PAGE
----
The Coroner: I suppose you were thrown into the road ?—I was thrown on my back Isles was thrown over the side..

And the horse went on?—Yes.

Trotting or galloping?—Trotting.

Did the horse seem to bolt?—Not quite bolting. If I had been there and shouted "whoa" it would have stopped.

Have you had an accident with it before?—No, never.

Do you say the deceased appeared to be hurt?—Yes.

Did you drive to St. Annes for a doctor?—Yes.

And Dr. Monnington followed you back in a cab?—Yes.

And Isles was taken to Leach Lodge Farm? —Yes.

Was he drunk?—He was not what you call “beastly drunk," but he seemed to have had drink.

Was he or not? I want an answer?—I think he was drunk.

How was Matthews? — About the same way. And how were you?—I was pretty near as right as what I am now, sir.

And Leeming?—He was as right as what I was.


By the Foreman: You had drink at the Shovels previously?—Yes.

You had three at the Shovels. How many had you at the Half-Way House?—We had seven in all.

You told the Coroner that in your estimation Isles was drunk. Do you think you were in order in allowing him to drive that cart?—He seemed to walk all right.

A Juryman: Had you all seven drinks? — I can't say.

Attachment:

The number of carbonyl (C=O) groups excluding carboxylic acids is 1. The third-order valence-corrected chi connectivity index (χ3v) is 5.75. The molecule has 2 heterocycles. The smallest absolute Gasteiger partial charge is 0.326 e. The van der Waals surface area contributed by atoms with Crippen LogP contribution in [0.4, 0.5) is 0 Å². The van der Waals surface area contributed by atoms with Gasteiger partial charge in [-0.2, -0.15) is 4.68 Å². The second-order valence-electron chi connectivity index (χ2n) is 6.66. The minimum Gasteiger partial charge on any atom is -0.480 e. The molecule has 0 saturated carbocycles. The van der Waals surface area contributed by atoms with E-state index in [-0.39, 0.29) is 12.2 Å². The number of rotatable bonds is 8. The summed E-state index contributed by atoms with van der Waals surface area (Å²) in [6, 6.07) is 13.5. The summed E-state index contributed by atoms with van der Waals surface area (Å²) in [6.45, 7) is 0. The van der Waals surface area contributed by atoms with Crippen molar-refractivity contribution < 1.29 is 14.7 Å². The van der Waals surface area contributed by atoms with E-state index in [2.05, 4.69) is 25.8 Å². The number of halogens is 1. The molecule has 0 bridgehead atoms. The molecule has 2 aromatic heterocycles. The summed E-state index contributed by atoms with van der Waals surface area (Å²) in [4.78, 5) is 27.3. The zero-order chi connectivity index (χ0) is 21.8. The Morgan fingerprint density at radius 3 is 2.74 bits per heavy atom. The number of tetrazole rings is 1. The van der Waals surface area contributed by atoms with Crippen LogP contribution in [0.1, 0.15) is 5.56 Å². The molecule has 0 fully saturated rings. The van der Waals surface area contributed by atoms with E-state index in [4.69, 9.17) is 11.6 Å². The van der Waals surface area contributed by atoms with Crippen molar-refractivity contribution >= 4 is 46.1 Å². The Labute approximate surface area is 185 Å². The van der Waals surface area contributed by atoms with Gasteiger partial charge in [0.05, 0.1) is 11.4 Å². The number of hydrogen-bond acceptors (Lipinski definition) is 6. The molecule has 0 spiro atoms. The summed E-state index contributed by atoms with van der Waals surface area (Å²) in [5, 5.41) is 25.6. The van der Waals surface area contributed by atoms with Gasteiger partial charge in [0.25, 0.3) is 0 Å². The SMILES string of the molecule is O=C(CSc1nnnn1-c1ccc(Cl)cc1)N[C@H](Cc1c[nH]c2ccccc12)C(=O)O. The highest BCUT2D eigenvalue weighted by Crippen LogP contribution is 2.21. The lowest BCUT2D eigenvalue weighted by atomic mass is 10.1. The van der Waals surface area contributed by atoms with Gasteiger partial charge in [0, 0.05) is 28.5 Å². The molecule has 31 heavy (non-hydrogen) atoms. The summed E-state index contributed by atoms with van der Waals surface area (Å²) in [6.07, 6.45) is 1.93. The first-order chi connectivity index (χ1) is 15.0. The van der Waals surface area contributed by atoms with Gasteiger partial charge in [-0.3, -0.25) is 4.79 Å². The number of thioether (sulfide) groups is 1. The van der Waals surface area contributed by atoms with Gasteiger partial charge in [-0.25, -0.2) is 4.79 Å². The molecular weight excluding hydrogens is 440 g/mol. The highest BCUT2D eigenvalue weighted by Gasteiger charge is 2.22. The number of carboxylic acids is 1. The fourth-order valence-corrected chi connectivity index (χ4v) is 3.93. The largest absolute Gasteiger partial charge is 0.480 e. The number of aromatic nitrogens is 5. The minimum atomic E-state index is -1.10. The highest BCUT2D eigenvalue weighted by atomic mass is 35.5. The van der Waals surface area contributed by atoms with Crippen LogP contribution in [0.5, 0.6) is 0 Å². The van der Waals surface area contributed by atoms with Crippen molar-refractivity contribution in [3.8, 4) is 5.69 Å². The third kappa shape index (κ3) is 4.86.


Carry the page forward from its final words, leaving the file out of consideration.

What was it you were drinking.—I was drinking beer.

What did Isles drink?—I didn't take notice.

Thomas Matthews, under-gamekeeper for Mr. Clifton, said that about 11-30 on Thursday morning he met Isles at his house in Regent Street, Lytham. They went to witness's house and left about a quarter-past one for the Half-Way House, arriving there between two and half-past. Isles had a pint of beer and witness had a small whisky. They then went to Layton Hawes Farm to shoot pheasants, but having no luck returned to the Half-Way House, arriving between 4-30 and 5-0. Witness had three small whiskies and Isles was with him. While he was having the whiskies Isles went out and met Walsh in the passage and began talking about the pony. They left the house about 6-30.


The Coroner: And who began driving?— Isles said he would drive.

Was that when you started?—Yes.

So that if Walsh says he drove it part of the way he was wrong?---Yes.

You are sure Isles drove it till the accident?—Yes.

And did you go in the direction of Lytham?—Yes.

And when you had got between Cartmell's Farm and Leach Lodge Farm did you hear Walsh speak to Isles?—Yes.

What did he say?—Something about it won't stand hitting. He then gave it a touch with the reins.

Would Isles hear him?—Yes.

Was Isles offering to hit the pony at the time?—Not just then.